Although this ‘burger’ is likely to have made it to Hadrian’s Wall, it would have been served as part of an upmarket feast, rather than grilled up for the troops.
15. The Corbridge Collection has over 40,000 records on its database
Much of this is pottery as we have the largest collection of pottery from any site in the Hadrian’s Wall zone. We are currently in the middle of a large project to better sort this material so we can understand more about life on the site.
16. There’s an ancient murder mystery at Housesteads
During an excavation at Housesteads Roman Fort in the 1930s, a group of archaeologists discovered two bodies under the floor of the tavern in the Roman village outside of the fort. In one of these, the tip of a dagger was found between the man’s ribs. Unfortunately, the bones disappeared during the Second World War, so although today the story of the find lives on, we haven’t been able to find out more.
17. Illegal metal detecting is a big problem
Metal detecting is not allowed on Hadrian’s Wall and its surrounding archaeology, in order to protect the information that it contains about our Roman past. Nevertheless every year parts of the Wall are subject to illegal metal detecting where, if caught, those involved face a criminal conviction.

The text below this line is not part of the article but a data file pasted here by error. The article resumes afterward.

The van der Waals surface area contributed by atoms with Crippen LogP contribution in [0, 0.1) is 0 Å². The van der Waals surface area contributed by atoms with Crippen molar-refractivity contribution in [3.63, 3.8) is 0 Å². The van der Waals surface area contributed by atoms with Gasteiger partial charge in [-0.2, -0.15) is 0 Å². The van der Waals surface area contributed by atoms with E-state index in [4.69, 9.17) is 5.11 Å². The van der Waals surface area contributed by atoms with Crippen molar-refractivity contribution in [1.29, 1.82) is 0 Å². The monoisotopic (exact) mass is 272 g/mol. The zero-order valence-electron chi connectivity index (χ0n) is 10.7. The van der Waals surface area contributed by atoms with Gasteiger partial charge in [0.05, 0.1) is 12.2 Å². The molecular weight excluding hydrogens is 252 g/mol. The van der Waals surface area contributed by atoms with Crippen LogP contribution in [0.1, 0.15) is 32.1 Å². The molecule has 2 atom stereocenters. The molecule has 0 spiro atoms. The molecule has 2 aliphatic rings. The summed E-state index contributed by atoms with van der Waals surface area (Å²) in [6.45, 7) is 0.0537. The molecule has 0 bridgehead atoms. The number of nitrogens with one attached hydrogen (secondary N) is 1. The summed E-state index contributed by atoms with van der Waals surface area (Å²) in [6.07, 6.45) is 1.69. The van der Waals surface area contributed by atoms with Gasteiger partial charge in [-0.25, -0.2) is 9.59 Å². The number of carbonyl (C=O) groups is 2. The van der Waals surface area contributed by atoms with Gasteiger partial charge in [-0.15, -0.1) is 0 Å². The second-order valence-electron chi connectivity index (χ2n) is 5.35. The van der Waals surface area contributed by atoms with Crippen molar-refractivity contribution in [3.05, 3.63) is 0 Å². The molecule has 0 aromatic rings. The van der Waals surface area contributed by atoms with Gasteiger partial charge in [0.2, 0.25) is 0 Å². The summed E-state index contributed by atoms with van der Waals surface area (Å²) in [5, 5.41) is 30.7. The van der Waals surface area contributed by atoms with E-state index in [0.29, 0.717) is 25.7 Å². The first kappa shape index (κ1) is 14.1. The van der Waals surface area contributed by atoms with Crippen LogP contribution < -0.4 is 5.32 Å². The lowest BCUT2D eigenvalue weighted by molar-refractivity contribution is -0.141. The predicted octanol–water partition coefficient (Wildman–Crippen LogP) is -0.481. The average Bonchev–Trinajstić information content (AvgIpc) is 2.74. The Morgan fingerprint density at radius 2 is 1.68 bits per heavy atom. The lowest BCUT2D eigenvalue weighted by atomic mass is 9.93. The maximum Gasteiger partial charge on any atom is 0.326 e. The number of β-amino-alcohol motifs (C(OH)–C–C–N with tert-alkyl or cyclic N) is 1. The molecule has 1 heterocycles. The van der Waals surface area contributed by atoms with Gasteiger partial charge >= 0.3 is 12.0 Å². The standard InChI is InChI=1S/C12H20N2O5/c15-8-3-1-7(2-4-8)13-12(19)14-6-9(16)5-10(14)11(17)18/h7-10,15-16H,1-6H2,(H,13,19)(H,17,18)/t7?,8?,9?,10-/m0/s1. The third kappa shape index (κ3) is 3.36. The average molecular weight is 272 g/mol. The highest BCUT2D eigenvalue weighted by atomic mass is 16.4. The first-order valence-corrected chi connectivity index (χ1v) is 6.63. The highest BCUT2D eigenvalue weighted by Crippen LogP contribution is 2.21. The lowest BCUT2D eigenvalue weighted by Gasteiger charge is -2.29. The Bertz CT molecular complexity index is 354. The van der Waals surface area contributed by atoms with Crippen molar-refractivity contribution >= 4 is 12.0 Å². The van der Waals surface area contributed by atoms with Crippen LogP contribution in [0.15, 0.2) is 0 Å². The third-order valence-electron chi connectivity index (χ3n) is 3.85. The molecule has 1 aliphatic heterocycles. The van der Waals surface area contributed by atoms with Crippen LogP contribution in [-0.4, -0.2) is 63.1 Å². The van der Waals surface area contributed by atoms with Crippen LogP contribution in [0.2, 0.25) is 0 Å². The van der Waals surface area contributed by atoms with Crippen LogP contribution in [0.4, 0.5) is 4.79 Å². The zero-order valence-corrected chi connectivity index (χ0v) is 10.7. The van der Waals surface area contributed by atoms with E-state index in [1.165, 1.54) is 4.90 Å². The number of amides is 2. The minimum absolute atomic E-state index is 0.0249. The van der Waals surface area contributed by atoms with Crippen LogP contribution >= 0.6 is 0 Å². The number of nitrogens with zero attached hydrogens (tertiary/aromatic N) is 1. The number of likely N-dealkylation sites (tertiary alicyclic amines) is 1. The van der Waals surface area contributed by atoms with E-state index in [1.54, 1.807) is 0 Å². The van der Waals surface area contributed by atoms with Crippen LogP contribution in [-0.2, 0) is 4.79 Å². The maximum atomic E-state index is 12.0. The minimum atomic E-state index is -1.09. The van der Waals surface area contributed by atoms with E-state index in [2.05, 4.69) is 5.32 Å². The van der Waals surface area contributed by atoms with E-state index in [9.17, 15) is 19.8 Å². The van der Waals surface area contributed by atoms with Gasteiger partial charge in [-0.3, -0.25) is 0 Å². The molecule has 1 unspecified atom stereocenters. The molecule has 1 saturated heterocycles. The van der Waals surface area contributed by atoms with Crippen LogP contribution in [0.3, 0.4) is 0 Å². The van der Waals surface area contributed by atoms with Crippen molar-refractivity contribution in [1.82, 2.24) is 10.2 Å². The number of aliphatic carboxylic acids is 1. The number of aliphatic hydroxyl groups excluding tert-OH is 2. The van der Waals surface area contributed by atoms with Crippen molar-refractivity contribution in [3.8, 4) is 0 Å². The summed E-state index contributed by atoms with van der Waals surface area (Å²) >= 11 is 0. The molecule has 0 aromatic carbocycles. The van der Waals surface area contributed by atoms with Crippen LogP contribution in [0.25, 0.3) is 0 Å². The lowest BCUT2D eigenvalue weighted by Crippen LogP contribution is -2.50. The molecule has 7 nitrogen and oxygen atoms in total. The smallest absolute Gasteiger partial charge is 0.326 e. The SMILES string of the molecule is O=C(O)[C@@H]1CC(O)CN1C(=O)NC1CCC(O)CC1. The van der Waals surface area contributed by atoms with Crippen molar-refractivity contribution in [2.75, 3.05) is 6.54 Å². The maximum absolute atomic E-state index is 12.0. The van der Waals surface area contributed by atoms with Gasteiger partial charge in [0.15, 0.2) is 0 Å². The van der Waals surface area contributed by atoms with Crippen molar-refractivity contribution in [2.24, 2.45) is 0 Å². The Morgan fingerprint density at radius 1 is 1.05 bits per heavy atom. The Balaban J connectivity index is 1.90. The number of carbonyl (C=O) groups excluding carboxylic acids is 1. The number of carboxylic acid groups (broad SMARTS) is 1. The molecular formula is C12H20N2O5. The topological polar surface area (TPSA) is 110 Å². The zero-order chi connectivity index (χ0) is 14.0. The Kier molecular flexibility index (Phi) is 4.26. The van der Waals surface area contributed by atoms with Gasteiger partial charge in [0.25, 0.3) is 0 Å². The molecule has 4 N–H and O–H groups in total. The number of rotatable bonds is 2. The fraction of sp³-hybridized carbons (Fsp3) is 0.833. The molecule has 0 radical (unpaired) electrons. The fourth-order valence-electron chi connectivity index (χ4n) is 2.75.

18. Its exact route is a mystery
We don’t know precisely where some parts of the Wall ran. In the busy urban landscape of Carlisle and Newcastle there are areas where the precise route of the Wall remains unclear. Development work in these areas has to be approached very carefully to avoid harm to the Roman remains.
Archaeologically we’ve only really scratched the surface of Hadrian’s Wall. Recent years have revealed things like far more extensive civilian settlements along the Wall, and more construction camps, than had hitherto been suspected, and the implication is that major new discoveries will continue to be made.
19. Our store at Corbridge contains material from three collections
The Clayton Collection (displayed at Chesters), the Housesteads Collection and the Corbridge Collection. Material not on display in the museum is called the reserve collection, but it does not mean it less interesting, we just have a limited number of cases!
20. It was the original east-west highway
In the 18th century Hadrian’s Wall was used as the route of a new road through Northumberland and Cumbria. In 1746, General Wade began construction of a new road from Newcastle to Carlisle, following the line of Hadrian’s Wall, and using its remains as a useful source of materials.